Alcohol link in two Gore crashes

01:16, Aug 25 2014
pgg wrightson gore
CRASH: Plywood covers the hole in the PGG Wrightson building at Heriot in West Otago where a 27 year old Heriot man suffered critical injuries after his car hit it on Saturday night.

Alcohol was a factor in two crashes in Gore which left two people in hospital, one critical, police say.

A 27 year old Heriot, West Otago man was airlifted to Dunedin Hospital in critical condition after the Subaru stationwagon he was in crossed the centre line and "impacted heavily" with the PGG Wrightson building on Roxburgh St, Heriot at 10pm on Saturday night, Sergeant Clint Wright of Gore said.

He remains in a critical condition in Dunedin, he said.

A 26-year-old Heriot woman, was taken to Gore Hospital before being transferred to Southland Hospital in Invercargill with moderate internal injuries.

On Friday night a Nissan Primera skidded for 55m in Thomas St, Gore, before hitting the kerb and coming to rest in a hedge, he said.

The driver and his passenger both fled the scene but the passenger, a 20-year-old Gore man, was arrested a short time later for threatening residents in the street who were at the scene.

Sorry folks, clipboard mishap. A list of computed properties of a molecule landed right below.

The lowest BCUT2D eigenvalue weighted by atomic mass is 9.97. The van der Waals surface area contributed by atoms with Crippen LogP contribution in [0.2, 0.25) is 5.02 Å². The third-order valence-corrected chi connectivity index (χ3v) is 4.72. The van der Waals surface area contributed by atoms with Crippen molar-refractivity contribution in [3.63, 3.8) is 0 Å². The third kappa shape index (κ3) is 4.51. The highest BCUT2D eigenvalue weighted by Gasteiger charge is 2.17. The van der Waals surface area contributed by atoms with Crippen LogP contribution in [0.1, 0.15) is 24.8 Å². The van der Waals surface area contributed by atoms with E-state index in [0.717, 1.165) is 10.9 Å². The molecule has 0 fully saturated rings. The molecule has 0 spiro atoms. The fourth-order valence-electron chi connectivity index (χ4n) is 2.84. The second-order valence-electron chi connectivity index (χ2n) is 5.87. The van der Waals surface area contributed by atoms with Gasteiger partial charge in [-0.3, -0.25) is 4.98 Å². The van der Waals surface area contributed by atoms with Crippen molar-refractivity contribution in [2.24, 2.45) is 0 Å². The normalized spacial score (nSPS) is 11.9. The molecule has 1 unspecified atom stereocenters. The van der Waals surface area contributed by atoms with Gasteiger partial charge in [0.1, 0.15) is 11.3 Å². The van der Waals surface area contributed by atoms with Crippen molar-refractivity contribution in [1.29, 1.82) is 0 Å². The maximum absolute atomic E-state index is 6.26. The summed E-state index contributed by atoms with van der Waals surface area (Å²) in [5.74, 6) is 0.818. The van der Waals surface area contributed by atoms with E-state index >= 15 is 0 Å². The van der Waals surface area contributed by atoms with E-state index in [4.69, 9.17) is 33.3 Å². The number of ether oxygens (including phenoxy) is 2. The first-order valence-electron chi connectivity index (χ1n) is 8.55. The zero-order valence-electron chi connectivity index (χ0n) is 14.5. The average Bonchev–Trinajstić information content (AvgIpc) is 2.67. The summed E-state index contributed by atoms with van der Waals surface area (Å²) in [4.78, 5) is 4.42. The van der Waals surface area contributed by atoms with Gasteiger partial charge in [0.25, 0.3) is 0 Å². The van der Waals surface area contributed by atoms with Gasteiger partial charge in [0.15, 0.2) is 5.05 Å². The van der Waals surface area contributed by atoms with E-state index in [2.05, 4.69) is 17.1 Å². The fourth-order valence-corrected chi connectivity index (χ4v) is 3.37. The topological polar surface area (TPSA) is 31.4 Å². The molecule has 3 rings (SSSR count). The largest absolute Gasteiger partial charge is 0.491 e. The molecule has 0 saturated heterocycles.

The driver, an 18-year-old Gore man, handed himself in at the Gore Police Station the next day and was charged with dangerous driving.

Police believed alcohol was a factor in both crashes, he said.

Wright was extremely concerned that there were still people prepared to put everyone at risk by driving dangerously without the consideration for any safety.

''I ask that they put their keys away prior to socialising, have plans put in place for transport going to and coming home from functions and generally just to be safe on our roads.''

''There are too many unnecessary crashes happening due to poor decision making. Police will be out in force and will catch people that speed, drink drive and and drive in a dangerous manner.''

He urged the public to report any instances of dangerous driving at their local police station or by dialing *555 or 111.

The Southland Times